Review: Crisis Communication Strategies
About the author
Richard Bailey FCIPR MPRCA is editor of our Insights, formerly PR Place. He teaches and assesses undergraduate, postgraduate and professional students.
Crisis Communication Strategies: How to prepare in advance, respond effectively and recover in full
By Amanda Coleman
Kogan Page, 2020, 201 pages
You can’t have missed the big lesson from the lockdown and economic slowdown for our industry: promotional activity associated with marketing comms seems less important, while the less visible work of corporate comms has come to the fore. We’ve also come to value the work of the public services. Above all, we’ve all switched into crisis responsiveness.
So this is a good time to learn some lessons from the experts. I reviewed two recent practitioner contributions to the crisis comms literature here; now there’s another from the former head of corporate communications for Greater Manchester Police who was in post at the time of the Manchester Arena terrorist attack.
Amanda Coleman writes from experience. She’s also writing with a distinctive perspective: the people dimension.
‘We have spent time, possibly, in establishing plans, processes or procedures but I would be fairly sure that none of them have taken adequate account of the impact on people.’
Coleman talks us through crisis preparedness (‘the moment in time that can make or break careers’), warning that ‘there is no chance to develop a crisis communication plan when an issue or incident is unravelling on social media and on rolling news channels.’
She presents a framework for structuring, writing and testing the crisis communication plan.
But how to identify crises? Here, she makes the case for the valuable role of the communicator alongside the perspectives of risk managers, business continuity experts and lawyers. ‘Communication teams have a unique position in any organization. They are one of the only parts of the business that can see everything that goes on, mainly because it is their role to find the positive stories to share and the problems that may need to be managed. Other than the CEO and the top team no other department has this panoramic understanding.’
She presents five tests for distinguishing crises from serious or critical incidents that need managing, and contrasts operational crises and reputational crises.
Coleman draws on her experience working for the police to share lessons from the emergency services in crisis responsiveness – and makes a useful distinction between the responsibilities of the police and the military (who are also trained to respond to emergencies.)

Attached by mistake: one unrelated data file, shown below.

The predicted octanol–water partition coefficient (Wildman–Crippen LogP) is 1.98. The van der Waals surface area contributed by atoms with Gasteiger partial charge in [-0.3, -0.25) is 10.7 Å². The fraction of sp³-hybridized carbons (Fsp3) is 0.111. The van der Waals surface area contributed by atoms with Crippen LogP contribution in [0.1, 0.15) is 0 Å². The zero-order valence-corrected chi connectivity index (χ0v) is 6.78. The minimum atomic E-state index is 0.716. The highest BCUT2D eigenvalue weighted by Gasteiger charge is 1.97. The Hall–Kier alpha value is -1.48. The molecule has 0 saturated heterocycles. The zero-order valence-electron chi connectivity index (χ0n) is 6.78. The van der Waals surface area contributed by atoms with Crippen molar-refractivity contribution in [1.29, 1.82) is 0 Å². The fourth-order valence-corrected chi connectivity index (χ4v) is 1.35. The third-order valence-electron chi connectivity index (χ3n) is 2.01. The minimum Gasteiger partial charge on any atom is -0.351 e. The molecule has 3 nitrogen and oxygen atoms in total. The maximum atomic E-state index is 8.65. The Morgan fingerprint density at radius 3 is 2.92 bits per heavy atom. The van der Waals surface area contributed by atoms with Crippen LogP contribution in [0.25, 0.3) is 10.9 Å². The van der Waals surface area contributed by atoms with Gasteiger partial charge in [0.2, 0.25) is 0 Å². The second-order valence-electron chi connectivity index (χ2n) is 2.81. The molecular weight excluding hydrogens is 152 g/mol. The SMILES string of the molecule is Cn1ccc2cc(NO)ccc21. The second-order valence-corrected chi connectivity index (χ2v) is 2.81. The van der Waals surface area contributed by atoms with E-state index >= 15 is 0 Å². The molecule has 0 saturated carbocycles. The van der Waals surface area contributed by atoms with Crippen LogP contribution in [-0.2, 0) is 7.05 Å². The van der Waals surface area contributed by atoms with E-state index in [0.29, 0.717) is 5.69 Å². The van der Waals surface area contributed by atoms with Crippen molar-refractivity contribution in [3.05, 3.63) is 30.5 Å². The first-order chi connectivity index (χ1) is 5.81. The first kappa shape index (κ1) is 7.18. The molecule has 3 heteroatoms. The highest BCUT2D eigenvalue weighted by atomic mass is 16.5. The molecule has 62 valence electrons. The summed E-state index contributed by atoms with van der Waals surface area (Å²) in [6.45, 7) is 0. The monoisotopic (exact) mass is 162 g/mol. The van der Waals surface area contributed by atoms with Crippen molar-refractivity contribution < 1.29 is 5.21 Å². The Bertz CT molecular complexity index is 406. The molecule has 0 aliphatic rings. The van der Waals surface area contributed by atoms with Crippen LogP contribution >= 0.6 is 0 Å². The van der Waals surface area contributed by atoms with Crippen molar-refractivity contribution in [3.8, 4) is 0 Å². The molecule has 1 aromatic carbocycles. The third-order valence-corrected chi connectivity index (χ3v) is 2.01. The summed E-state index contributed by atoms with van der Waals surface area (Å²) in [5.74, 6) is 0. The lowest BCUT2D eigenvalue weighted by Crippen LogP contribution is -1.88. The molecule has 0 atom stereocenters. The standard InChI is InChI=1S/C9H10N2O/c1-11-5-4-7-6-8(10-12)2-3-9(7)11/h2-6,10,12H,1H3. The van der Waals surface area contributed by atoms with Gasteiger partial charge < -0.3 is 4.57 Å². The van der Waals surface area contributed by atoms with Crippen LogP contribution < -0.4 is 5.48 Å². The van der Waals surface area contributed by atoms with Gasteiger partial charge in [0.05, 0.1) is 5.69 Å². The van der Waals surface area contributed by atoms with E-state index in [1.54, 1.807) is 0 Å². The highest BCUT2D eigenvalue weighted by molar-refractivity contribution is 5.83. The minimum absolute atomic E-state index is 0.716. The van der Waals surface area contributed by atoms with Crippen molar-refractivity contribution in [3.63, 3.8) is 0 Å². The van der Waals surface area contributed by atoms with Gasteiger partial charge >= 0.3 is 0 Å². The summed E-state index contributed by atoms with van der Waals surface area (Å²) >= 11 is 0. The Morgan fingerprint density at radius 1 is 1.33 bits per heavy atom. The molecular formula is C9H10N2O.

‘Unlike the military response the police and law enforcement agencies have to take a long-term view of managing a crisis. They have a responsibility for community cohesion and ensuring there is a return to normality within society.’
This provides insight into what’s being happening during the coronavirus lockdown. The police have a duty to see that the law is obeyed, but also need to proceed with the consent of the public who have been quick to condemn any suggestion of over-zealous enforcement.
The focus on people is, as noted, this book’s distinctive approach and Coleman argues that in a crisis employees should come first.
‘[Employees] are the most important part of any business. It is why we should keep staff at the forefront of our communication activity when we are dealing with a crisis.’
Amanda Coleman has delivered what she promised: a manual full of advice on crisis preparedness, response and recovery.
Many will admire the practical advice in this book. It’s certainly useful, but I’d have welcomed more of her personal experience. She notes that it’s tough at the top, but is addressing the organisational leaders who are supported by communicators. What about the emotions and battle scars of communication leaders? What about her experience of a major terrorist atrocity in Manchester?
Then I’m faced with explaining how this book sits alongside two others from the same publisher on my bookshelf: Andrew Griffin’s Crisis, Issues and Reputation Management published in 2014 and Kate Hartley’s Communicate in a Crisis published last year.
For me, the Andrew Griffin book is the definitive practitioner text (and it’s also useful for teaching). His mapping of the whole risk, issue and crisis lifecycle (adapted from Mike Regester and Judy Larkin) is unrivalled, as is the analysis of crises by type (internal/external, issue/incident). This book takes us beyond communication into management consultancy.
The Kate Hartley book is the most distinctive, as it explores the psychology of consumer behaviour that, combined with the social media echo chamber, can rapidly turn any spark into a dangerous fire.
Amanda Coleman’s book is solid and helpful; it’s the manual of crisis communication for those who now realise that the discipline’s time has come. There may never be a better time to gain the attention of senior managers and make the case for reviewing crisis preparedness and business continuity planning.
While all books on crisis communication focus on the response to a crisis. Amanda Coleman devotes as much attention to the ‘long and difficult’ road to recovery. Though written before the current pandemic, she presciently warns:
‘It is important to recognize that ‘return to normal’ is an unlikely situation…. In some cases, the scale of the crisis is so vast that it will change the way society, or some part of society, operate.’